June 05, 2013 - Grace Kemeny, a 2004 Brandon High School graduate, moved to Taiwan in 2011 after graduating from the University of Michigan-Flint with a degree in secondary education for English and history. She is now an English teacher to seventh and eighth grade students at a private bilingual school in Taipei. Kemeny answered questions via e-mail about her experiences in Taiwan.
Why did you want to live and work in Taiwan?
I first visited in 2008 with some friends I had met tutoring English at my university. I knew I wanted to live in Taiwan the minute I came out of the airport. When I left Michigan it was freezing cold, and Taiwan was nice and warm! The people, scenery, and food made it so I couldn't resist. I've always been really interested in Asian culture so this was really a dream come true… I wanted to live and work in Taiwan because I've always wanted to travel abroad. At the time I graduated university the economy was pretty bad. Taiwan seemed like the perfect option to travel and also be able to pay my loans from school.
What are the major differences you have noticed between Taiwan and the U.S.?
Taiwan and the U.S. are worlds apart. First, it's really crowded here. There are people everywhere. There's not a lot of room for housing, so places here tend to be pretty small by western standards. The most exciting thing for me is the convenience of traveling here. In Taiwan I don't own a car and really don't need one because the public transportation is so great. There are trains, subways, buses, and high speed rail here. The train is really great because I can travel 1 ˝ hours out of the city and it roughly cost me only about $1.50 U.S. The high speed rail is really great too. It goes the distance from Detroit to the Mackinac Bridge in about 1 ˝ hours.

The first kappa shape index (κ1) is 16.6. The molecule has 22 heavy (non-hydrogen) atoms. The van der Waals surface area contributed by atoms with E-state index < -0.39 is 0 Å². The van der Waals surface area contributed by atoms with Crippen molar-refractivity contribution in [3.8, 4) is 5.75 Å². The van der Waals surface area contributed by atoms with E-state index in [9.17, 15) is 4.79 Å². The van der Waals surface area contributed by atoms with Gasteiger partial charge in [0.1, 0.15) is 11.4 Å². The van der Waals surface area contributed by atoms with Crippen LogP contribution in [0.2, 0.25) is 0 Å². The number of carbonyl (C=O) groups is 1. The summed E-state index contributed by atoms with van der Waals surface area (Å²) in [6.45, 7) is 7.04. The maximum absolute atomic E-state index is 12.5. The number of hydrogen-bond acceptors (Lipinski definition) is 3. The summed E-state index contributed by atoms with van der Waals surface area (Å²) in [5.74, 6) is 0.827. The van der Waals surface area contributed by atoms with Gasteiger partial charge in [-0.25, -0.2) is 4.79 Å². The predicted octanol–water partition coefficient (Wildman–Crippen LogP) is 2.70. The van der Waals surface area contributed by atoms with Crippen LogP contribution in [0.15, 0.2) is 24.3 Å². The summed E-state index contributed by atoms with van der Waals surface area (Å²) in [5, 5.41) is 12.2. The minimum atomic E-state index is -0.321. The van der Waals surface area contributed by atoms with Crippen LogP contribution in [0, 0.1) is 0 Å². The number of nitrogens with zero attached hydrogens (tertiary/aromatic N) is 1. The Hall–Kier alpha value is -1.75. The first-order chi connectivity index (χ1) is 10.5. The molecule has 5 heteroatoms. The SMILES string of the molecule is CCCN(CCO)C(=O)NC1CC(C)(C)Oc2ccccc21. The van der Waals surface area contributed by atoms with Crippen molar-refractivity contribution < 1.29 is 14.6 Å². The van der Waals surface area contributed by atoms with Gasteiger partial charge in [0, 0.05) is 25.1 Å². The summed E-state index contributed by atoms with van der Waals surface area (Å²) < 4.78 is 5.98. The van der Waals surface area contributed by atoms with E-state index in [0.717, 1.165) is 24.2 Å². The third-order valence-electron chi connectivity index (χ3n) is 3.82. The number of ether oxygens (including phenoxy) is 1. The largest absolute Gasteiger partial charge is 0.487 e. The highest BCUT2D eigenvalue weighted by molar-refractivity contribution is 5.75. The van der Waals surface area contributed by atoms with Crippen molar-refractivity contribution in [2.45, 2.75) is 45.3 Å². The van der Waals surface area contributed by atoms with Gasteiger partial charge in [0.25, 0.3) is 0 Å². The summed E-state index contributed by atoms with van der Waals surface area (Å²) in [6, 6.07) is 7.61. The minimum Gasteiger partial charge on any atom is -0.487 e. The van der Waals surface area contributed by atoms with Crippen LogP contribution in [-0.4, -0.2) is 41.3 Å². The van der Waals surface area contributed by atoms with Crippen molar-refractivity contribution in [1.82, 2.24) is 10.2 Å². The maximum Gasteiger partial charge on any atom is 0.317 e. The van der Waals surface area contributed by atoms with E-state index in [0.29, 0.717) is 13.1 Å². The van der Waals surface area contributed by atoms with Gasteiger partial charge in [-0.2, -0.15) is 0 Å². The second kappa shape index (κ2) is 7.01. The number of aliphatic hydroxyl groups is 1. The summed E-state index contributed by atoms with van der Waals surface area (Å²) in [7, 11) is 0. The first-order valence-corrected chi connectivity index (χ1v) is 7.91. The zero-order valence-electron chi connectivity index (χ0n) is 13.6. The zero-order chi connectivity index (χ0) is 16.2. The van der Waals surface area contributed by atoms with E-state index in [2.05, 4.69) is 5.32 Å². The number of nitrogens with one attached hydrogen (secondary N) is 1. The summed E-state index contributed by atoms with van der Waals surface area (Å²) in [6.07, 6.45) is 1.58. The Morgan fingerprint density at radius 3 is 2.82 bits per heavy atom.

Tell me about the food, the transportation, the people, and the general culture of Taiwan.
I find the food here either really amazing or really horrible. Taiwan is a tropical island so there's always an abundance of fresh fruits like pineapple and mangos. Instead of roadside stands people drive pickup trucks and park them on busy roads. Then they sell their fruit out of the back. Taiwan was once ruled by Japan so they also have really great sushi and seafood dishes here, too. Night markets are popular here. Every night vendors set up their stands and sell Taiwanese snacks. You can get a huge variety of food here. My favorite is deep fried sweet potatoes. The worst food here is called "stinky tofu," it's basically deep fried tofu and cabbage, but the smell is horrible. The locals don't seem to mind it too much, but even after living here for two years I have to cover my nose when I walk by a stinky tofu stand.
Taiwanese people are usually very friendly. I don't speak very good Chinese and they always will try their best to help or understand me. They have a great sense of humor and are very eager to show off their country. I would say Taiwan is a hodgepodge of mostly Chinese culture, but also a lot of influence from Japan and America.